The philosopher George Santayana famously said, “Those who cannot remember the past are condemned to repeat it.” This is worth considering as the Massachusetts legislature debates rent control bills this year.
In today’s housing market, it is understandable that efforts to provide housing stability for low-income individuals are gaining traction. Some policymakers would limit residential rent increases, as a means of achieving this end. Laws that impose strict caps on rents are often referred to as “rent control,” and those that limit rent increases are often referred to as “rent stabilization.” For brevity’s sake, this column refers to both kinds of restrictions as “rent control.”
Based on studies of rent control in the U.S. and Europe, economists almost universally agree that rent control’s evils outweigh its benefits. Rent control does not increase the housing supply, and it probably does the opposite. Governments sometimes compensate for reduced housing supply by constructing public housing projects, which are often inefficiently operated and poorly maintained. Rent control also discourages landlords from spending on maintenance and improvements, because it limits landlords’ ability to increase rents to cover those expenditures.
Unintended Consequences Outweigh Benefits
Rent control impedes tenant mobility and produces market inefficiencies. Tenants of controlled dwellings are less likely to seek other housing when their dwellings are too big, too small or too far from their workplaces. Rent control may increase rents on nearby uncontrolled units, and it incentivizes landlords to remove units from the rental market, either by redevelopment or condominium conversion. Rent control spawns bureaucracies to enforce rent limits and adjudicate landlord requests for rent increases. Such bureaucracies are unnecessary when market forces determine rents. Lower property tax revenues are another expected result.
Most significantly, the benefits of controlled rents are poorly targeted, allowing high-income tenants to enjoy below-market rents, without assurances that low-income individuals will realize any benefits. Rent control abuses in New York City are legendary. Luminaries such as Carly Simon, Mia Farrow, Ed Koch and Ted Sorenson, to name a few, inhabited rent-controlled apartments. Former U.S. Rep. Charles Rangel of New York occupied three adjacent rent-stabilized luxury apartments as his living quarters, while using a fourth as a campaign office.
Massachusetts has prior experience with rent control. During the 1970s, Boston, Brookline, Cambridge, Lynn and Somerville adopted rent control. Lynn and Somerville abandoned it after a few years, but the other municipalities retained it. Rent control generally applied to dwellings constructed before 1969. It prohibited landlords from raising rents on controlled dwellings without prior approvals from local boards or administrators. Rent control authorities were empowered to increase or decrease rents on controlled units, while supposedly assuring that landlords realized a “fair net operating income.”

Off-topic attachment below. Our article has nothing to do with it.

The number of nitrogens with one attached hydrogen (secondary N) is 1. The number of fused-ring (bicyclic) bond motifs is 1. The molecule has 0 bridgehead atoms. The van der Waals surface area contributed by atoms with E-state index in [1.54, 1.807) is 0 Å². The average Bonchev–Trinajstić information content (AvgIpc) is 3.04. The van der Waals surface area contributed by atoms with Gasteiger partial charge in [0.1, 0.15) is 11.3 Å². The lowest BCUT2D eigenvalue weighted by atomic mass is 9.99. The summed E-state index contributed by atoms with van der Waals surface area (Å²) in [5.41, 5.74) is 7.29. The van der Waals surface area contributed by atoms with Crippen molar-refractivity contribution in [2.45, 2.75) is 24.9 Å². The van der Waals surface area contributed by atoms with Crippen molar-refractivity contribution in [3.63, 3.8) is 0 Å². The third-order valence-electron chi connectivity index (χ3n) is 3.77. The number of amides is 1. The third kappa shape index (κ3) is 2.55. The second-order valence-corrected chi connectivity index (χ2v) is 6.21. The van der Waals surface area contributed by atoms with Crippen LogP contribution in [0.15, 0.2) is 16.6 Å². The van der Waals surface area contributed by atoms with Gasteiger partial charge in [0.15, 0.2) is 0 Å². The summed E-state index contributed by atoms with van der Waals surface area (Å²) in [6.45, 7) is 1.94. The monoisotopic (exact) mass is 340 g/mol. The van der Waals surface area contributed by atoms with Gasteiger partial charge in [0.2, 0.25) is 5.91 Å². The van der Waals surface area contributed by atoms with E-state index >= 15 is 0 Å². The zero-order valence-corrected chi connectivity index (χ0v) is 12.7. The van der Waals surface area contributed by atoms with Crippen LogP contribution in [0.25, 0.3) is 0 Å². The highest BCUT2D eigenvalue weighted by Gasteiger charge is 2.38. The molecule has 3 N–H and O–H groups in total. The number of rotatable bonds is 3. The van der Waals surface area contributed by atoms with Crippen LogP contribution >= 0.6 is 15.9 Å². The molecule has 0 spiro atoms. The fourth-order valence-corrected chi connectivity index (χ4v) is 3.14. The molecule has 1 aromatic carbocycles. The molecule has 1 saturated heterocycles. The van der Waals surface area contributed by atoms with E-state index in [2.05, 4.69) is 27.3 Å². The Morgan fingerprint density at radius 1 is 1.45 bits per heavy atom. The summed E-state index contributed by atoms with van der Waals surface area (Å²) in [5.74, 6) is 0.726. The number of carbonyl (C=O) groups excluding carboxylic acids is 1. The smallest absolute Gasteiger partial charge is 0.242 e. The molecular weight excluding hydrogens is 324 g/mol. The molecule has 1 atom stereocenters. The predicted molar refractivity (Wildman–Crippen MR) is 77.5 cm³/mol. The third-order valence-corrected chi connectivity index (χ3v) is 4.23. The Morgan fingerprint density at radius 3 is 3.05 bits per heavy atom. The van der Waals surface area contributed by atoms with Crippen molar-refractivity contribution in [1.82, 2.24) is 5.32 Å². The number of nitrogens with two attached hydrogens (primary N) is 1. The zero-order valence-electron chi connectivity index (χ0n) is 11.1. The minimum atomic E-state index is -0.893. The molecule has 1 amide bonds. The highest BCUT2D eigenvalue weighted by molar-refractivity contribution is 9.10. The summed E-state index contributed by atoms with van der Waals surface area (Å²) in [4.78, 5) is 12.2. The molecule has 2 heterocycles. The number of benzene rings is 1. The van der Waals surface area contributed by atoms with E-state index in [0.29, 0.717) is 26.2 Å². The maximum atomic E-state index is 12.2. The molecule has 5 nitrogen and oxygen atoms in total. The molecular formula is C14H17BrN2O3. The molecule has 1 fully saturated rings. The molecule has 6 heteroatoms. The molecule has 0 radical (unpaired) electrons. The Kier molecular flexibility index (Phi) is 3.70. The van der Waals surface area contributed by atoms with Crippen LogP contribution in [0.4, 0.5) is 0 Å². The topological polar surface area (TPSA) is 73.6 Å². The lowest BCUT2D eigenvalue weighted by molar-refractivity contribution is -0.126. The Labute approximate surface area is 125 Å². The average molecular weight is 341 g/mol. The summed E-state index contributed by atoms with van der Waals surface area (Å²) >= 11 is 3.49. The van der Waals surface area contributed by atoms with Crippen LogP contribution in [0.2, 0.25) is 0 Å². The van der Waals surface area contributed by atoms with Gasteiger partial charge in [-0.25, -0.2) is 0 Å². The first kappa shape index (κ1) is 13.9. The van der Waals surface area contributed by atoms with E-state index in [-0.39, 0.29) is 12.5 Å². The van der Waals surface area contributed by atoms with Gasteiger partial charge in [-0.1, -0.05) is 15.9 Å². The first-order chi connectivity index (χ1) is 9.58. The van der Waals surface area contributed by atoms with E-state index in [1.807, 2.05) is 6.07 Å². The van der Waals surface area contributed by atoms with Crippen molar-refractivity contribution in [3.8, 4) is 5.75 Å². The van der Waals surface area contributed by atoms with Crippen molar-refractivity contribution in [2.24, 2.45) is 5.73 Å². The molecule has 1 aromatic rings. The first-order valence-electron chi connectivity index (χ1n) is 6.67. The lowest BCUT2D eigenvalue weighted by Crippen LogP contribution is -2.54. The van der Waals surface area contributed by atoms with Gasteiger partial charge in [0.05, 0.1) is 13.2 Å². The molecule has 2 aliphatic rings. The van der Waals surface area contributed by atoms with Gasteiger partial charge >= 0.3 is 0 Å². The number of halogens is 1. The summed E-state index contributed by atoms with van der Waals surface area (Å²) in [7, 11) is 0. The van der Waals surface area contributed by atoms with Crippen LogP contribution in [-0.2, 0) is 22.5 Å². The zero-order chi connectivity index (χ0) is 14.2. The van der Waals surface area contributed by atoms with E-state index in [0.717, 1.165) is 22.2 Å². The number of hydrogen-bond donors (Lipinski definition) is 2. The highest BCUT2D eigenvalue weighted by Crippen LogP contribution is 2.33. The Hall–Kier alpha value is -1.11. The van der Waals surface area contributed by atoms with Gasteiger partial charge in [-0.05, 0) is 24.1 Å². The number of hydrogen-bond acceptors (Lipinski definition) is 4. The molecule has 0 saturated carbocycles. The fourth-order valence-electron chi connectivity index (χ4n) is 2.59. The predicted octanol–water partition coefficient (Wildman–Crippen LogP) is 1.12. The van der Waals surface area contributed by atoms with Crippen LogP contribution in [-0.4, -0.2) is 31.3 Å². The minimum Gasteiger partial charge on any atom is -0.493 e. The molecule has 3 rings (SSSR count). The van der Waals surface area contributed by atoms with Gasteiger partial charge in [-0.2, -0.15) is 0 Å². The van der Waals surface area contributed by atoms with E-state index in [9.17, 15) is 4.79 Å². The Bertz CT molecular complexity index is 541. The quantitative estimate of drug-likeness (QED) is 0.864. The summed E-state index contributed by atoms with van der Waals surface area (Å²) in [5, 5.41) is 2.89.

Landlords could not evict tenants without first securing certificates of eviction from rent control authorities. Landlords who charged more than the maximum allowed rents risked liability for treble damages and attorney’s fees. Willful violations could result in criminal penalties. The Massachusetts Appeals Court’s 1988 decision in Commonwealth v. Kapsalis upheld the criminal conviction and six-month sentence of a Cambridge landlord who willfully removed a controlled unit from the rental market without a permit.
Voters Rolled Back Rent Control Statewide
By 1994, Massachusetts voters had tired of rent control as practiced in Boston, Cambridge and Brookline, and approved a referendum ending rent control state-wide. The legislature passed the Massachusetts Rent Control Prohibition Act, which effectively abolished rent control on residential properties throughout Massachusetts, except for regulations or agreements involving publicly owned or subsidized housing, and mobile homes.
The Rent Control Prohibition Act does not prevent rent control from someday returning to Massachusetts. Last year, three different bills that would give cities and towns the local option to regulate rents and evictions, were introduced in the state legislature. The future of these bills is uncertain, but they are all scheduled for further action this spring. The bills are certain to draw the attention of residential landlords. Meanwhile, Boston Mayor Michelle Wu has assembled an advisory committee to study rent stabilization. Her committee consists mostly of tenant advocates, academics and community activists, plus a handful of representatives from major real estate development firms.
Providing housing stability for low-income individuals is a worthwhile goal. But the bills now under consideration would allow local governments to force residential landlords – most of whom are not large-scale property owners – to subsidize tenants with below market rents, while reintroducing other problems associated with rent control. Perhaps housing stability could be better achieved by increasing the housing supply through less restrictive land use laws, or by enhancing direct subsidies to indigent tenants.